In Promotions Are SO Yesterday, I introduced the idea of the Multidimensional Career and a framework that expands the definition of career development. Rather than conflating growth with the traditional upward trajectory of promotions, positions, and moves, this framework offers seven alternate ways employees can grow – right within the context of their own careers. They include:
- Contribution: Making a difference, being of service, or aligning with purpose
- Competence: Building critical capabilities, skills, abilities, and expertise
- Connection: Cultivating relationships, deepening networks, elevating visibility
- Confidence: Enhancing confidence, certainty, and trust in one’s talents and abilities
- Challenge: Stretching beyond what’s known and comfortable
- Contentment: Finding satisfaction, ease, balance, and joy in one’s work
- Choice: Exercising control, autonomy, flexibility, and decision-making authority
Looking at the First Half of 2023
While writing the book, I conducted an initial research study; and we’ve continued to collect data since then. As of today, the online Multidimensional Career Self-Assessment has been taken by nearly 8000 people worldwide. Results from the first half of this year parallel overall findings from last year. In aggregate, employees are more interested in each of the seven alternate dimensions than the classic climb up the corporate ladder.
Contribution continues to rank first. As was the case last year, Competence and Contentment are running neck-and-neck for second place. But this year, Confidence has jumped up to nearly comparable levels while Challenge has dropped to levels far closer to Connection and Choice than in 2022. Still, Climb remains dead last.
What Does This Mean?
The dynamics differ by individual and organization, but these results may suggest some workplace trends to consider.
For instance, workers today want a deeper sense of purpose from their work. If they’re going to spend 40/50/60 hours each week toiling away, they want it to mean something. Tapping that desire to make a difference can offer tremendous benefits to the organization; and when approached with intention, it can also offer tremendous opportunities for growth.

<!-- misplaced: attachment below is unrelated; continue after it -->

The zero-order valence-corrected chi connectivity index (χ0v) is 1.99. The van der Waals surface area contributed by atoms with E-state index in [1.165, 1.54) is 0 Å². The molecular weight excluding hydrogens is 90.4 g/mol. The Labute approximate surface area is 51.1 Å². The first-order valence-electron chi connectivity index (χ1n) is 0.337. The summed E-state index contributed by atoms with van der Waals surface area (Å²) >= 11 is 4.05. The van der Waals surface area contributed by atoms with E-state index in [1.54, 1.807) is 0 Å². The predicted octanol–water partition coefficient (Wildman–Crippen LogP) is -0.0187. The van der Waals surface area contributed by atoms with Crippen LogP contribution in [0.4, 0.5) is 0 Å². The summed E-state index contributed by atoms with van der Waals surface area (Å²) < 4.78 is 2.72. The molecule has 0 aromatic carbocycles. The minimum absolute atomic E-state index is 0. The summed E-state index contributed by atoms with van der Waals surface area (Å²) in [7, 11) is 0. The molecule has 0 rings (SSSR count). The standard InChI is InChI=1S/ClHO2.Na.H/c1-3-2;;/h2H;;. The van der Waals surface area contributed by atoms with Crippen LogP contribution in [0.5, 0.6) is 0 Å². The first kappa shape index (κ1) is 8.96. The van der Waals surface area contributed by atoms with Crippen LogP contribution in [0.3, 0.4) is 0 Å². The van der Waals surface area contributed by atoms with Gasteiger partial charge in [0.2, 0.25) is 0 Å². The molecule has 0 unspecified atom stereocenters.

Greater interest in Confidence may be influenced by shifting labor market dynamics, high-profile workforce reductions, and economic uncertainty. It may also be an artifact of greater psychological safety, a focus within so many organizations. And the authenticity, vulnerability, and trust that many witnessed and cultivated during the Covid years may have left people feeling more comfortable admitting and addressing issues of compromised confidence.
The slightly lower interest in Challenge is likely a result of the current levels of burnout, stress, and compromised well-being that many employees report experiencing. What might previously have been viewed as an exhilarating opportunity to stretch one’s capacity to grow now feels like one burden too many to carry.
And the fact that Climb is the least interesting of the dimensions should be welcome news to leaders everywhere. Employees are looking for many other ways to grow beyond promotions. And the other seven dimensions fall squarely within an employee’s and leader’s sphere of influence. Together, leaders and employees can find ways of making a difference that leads to growth. They can identify and pursue new skills that serve the organization and the individual. They can collaborate to cultivate greater contentment or confidence in one’s current role to support overall career and life goals.
The Multidimensional Career Framework casts a comprehensive view of career development. And employee sentiment as recently as the first half of this year continues to confirm that the expanded definition and alternate dimensions resonate even more deeply with employees than the traditional notion of promotions.
If you’ve not already taken the Multidimensional Career Self-Assessment yourself, why not? It’s free, requires just 10 minutes, and delivers a personalized feedback report with analysis and questions to help you plan a robust development conversation with your manager. Get started!